订阅

多平台阅读

微信订阅

杂志

申请纸刊赠阅

订阅每日电邮

移动应用

职场 - 专栏

女高管接连被炒的五大启示

Patricia Sellers 2011年09月19日

从某种程度上来看,她们其实属于同一类人:作风强硬,有时甚至目中无人。

 

萨莉•克劳切克  

    上周二,雅虎公司(Yahoo)CEO卡罗尔•巴茨与美国银行(Bank of America)财富管理主管萨莉•克劳切克双双遭遇解雇,《财富》杂志(Fortune)最具影响力商界女性(Most Powerful Women)榜单遭受双重打击。

    巴茨在“最具影响力商界女性”排名中名列第10位,她的离职可谓轰轰烈烈。之前接受本人采访时,她便对雅虎董事会破口大骂,引起了不小的社会反响。而与之相反,在“最具影响力商界女性”中排名第24位的克劳切克,其离职则显得波澜不惊。

    我非常了解这两位女强人。从某种程度上来看,她们其实属于同一类人:作风强硬,有时甚至目中无人;她们在公司里都“特立独行”, 对由此产生的种种指责,她们却都能做到安之若素。上周三晚上,在被解职27小时后,巴茨打电话给我,在谈到对她们的这番描述时,她表示:“概括得不错。”

    当然,两位女强人的不同点居多。巴茨是科技行业最具影响力的女性,而克劳切克则是华尔街的头号女强人。从她们的落马中,我们可以得出以下五点启示:

    1. 若必须解雇某人,最好当面谈。在接受《财富》杂志专访时,巴茨对雅虎董事长罗伊•博斯托克打电话解雇她而耿耿于怀。上周二,巴茨刚刚抵达曼哈顿,准备出席次日的花旗集团(Citigroup)科技大会;她愤愤不平地说,当时博斯托克“就在纽约,他没理由不来跟我面谈。”克劳切克也在同一天遭遇解职,但方式却截然不同:美国银行CEO布莱恩•莫尼汉并没有打个电话了事,而是专程从位于北卡罗来纳州夏洛特的公司总部飞到纽约,当面解除了克劳切克的职位,这才是明智的做法。

    2. 聘用“特立独行的人”,要能够应对她们引起的“骚动”。雅虎显然是一个生动的反面教材:要想扭转公司颓势,巴茨并非合适的领导者,但无能的董事会却未能及早发现这一点。而克劳切克是金融服务业最闪亮的一颗明星,早在37岁时,她便登上了《财富》杂志的封面,并被冠之为“华尔街最后一位诚实的分析师”(The Last Honest Analyst),当时她正担任桑弗德•伯恩斯坦公司(Sanford Bernstein)的负责人,而华尔街的其他公司却纷纷陷入利益冲突丑闻无法自拔。之后,花旗集团力图重塑被玷污的声誉,于是克劳切克临危受命。但在就投资不善对客户进行赔偿的问题上,克劳切克却与公司高层产生了分歧,进而遭到了排挤。她在美国银行的任职虽然还算顺利,但公司业绩每况愈下,而她又一直无法融入莫尼汉的核心集团,所以实际上,她的命运早已注定。

    3. 绝不诋毁。我的同事丹•普里马克周五的一篇报道称,在巴茨与雅虎集团的雇佣合同里,包含非贬低条款。而巴茨曾称雅虎董事会成员为“蠢蛋”,这可能使她高达1,000万美元的离职遣散金成为泡影。如果巴茨还想拿到这笔钱,最好管好自己的嘴巴,别再对董事会恶语相向。

    4. 年龄是个问题。巴茨今年63岁,而克劳切克46岁。巴茨于上周五从雅虎公司董事会辞职后,仍继续担任思科公司(Cisco)的首席独立董事一职。上周,她对我坦言,执掌欧特克(Autodesk)和雅虎两大科技巨头之后,她很难再有机会领导其他公司。而克劳切克却恰好相反,她还有很长的路要走。

    5. 遭遇解雇并非世界末日。莫尼汉对美国银行高层重新洗牌,克劳切克被排除在外。但这却不能抹杀克劳切克曾经取得的辉煌成绩:她成功重建了美国银行的财富管理业务,其中包括重组美林证券公司(Merrill Lynch)。在她任职期间,公司的主要指标均大幅提升,包括公司收入、利润、销售利润率,以及员工的士气等;于此同时,公司各方面的损耗也显著下降。银行分析师迪克•波夫对克劳切克有所了解。上周,他在接受美国全国广播公司财经频道(CNBC)采访时称,对于这次被解雇,克劳切克应该学到的最重要的一点是选择更适合自己的职业——甚至可以重操旧业,重新做一名分析师。虽然克劳切克对此保持了沉默,但从之前与她的对话中可以看出,她更喜欢接受巨大的、严峻的挑战。失败阻止不了她前进的脚步。她还会东山再起。

    译者:李淑玉/刘进龙

    It was a double hit to Fortune's Most Powerful Women list last Tuesday when YahooCEO Carol Bartz and Bank of America's (BAC) Sallie Krawcheck got fired.

    Bartz, No. 10 in our 2010 MPW rankings, went out with a bang--as my explosive interview with her, F-bombs included, shows. Meanwhile, Krawcheck, BofA's global wealth management chief and No. 24 on our list, exited without a sound.

    I know both women well, and it's worth observing that they are, in certain ways, a common type: They're both fierce, sometimes defiant executives who like playing "outsider" inside organizations and proudly take the flak that comes with it. "That is really good," Bartz said of this characterization, when she called me last Wednesday night, 27 hours after getting ousted.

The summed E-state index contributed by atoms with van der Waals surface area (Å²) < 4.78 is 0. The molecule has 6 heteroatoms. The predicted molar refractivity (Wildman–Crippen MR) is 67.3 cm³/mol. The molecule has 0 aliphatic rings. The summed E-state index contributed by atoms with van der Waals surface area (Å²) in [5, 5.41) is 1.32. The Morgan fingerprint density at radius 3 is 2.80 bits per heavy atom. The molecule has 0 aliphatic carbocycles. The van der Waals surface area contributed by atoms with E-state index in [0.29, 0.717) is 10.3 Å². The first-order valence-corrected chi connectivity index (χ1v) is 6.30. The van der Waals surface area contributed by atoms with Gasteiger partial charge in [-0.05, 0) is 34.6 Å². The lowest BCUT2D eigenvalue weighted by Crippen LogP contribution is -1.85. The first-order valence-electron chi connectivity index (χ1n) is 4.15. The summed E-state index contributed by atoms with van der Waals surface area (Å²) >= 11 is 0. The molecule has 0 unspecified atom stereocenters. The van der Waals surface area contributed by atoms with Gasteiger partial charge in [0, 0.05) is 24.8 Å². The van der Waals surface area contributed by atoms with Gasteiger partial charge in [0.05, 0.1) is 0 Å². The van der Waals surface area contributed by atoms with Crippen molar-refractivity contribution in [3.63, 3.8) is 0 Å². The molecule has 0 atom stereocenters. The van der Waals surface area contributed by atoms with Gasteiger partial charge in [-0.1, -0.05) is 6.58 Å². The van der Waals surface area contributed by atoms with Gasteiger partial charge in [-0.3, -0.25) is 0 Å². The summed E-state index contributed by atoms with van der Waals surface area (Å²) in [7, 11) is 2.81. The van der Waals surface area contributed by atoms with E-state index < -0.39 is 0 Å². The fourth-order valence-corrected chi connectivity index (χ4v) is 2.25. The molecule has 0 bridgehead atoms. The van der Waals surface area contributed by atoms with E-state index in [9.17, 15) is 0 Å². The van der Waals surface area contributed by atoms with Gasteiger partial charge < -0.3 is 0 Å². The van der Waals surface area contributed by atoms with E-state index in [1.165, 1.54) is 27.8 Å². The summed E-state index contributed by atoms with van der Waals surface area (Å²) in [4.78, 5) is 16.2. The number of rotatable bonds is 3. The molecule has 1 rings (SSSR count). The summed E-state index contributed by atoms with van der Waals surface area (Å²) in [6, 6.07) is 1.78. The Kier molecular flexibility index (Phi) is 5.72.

There are more differences, though, between Bartz, who was the tech industry's most powerful woman, and Krawcheck, who was Wall Street's woman on top--and five lessons to take away from their mishaps:

    1. If you must fire someone, do it in person. Bartz, who talked to Fortune exclusively, was livid that Yahoo chairman Roy Bostock fired her her over the phone. Last Tuesday, she had arrived in Manhattan for a Citigroup (C) technology conference, and Bostock "was in New York City," she said. "There's no excuse for him not meeting with me." Same day, different style: BofA CEO Brian Moynihan booted Krawcheck in person. Rather than phone her from Charlotte, North Carolina headquarters, he wisely flew to New York.

    2. If you hire an "outsider," make sure you can handle the rabblerousing. Yahoo could not--this was a case of a troubled company, an ill-fitting chief, and a board too weak to acknowledge early on that Bartz wasn't right for the turnaround challenge. As for Krawcheck, here was a financial-services star who had made the cover of Fortune as "The Last Honest Analyst" at age 37 when she was heading research firm Sanford Bernstein and the rest of Wall Street was mired in conflict-of-interest scandals. At Citigroup (C), which brought her in to help heal its damaged reputation, she clashed with top management--and was pushed out--over the issue of reimbursing clients for bad investments. Her run at BofA wasn't so acrimonious, but outside Moynihan's inner circle at a shrinking company, she was practically doomed.

    3. Speak no evil. As my colleague Dan Primack reported on Friday, Bartz's Yahoo employment contract has a non-disparagement clause. And she put a $10 million pay package at risk by calling the Yahoo directors "doofuses." If she doesn't bash the board again, she may well get her money, it appears.

    4. Age matters. Bartz is 63. Krawcheck is 46. Bartz, who resigned from the Yahoo board on Friday, remains Cisco's (CSCO) lead independent director. After heading two major tech companies, Autodesk (ADSK) and Yahoo--there's scant chance she'll run another, she admitted to me last week. Krawcheck, in contrast, has a long runway ahead.

    5. Getting fired isn't death, necessarily. Even though Moynihan didn't want Krawcheck in his new lineup, she did a good job rebuilding the bank's wealth management operation, including Merrill Lynch. Key measures--revenues, profits, margins, morale--went up, while attrition went down during her tenure. Some who know her, like bank analyst Dick Bove on CNBC last week, think the main lesson for Krawcheck is to choose her jobs better--and maybe even go back to her roots as an analyst. Won't happen. Krawcheck isn't talking, but I know from previous conversations with her that she loves a big and messy turnaround. Failure doesn't phase her. She'll be back.

我来点评

  最新文章

最新文章:

500强情报中心

财富专栏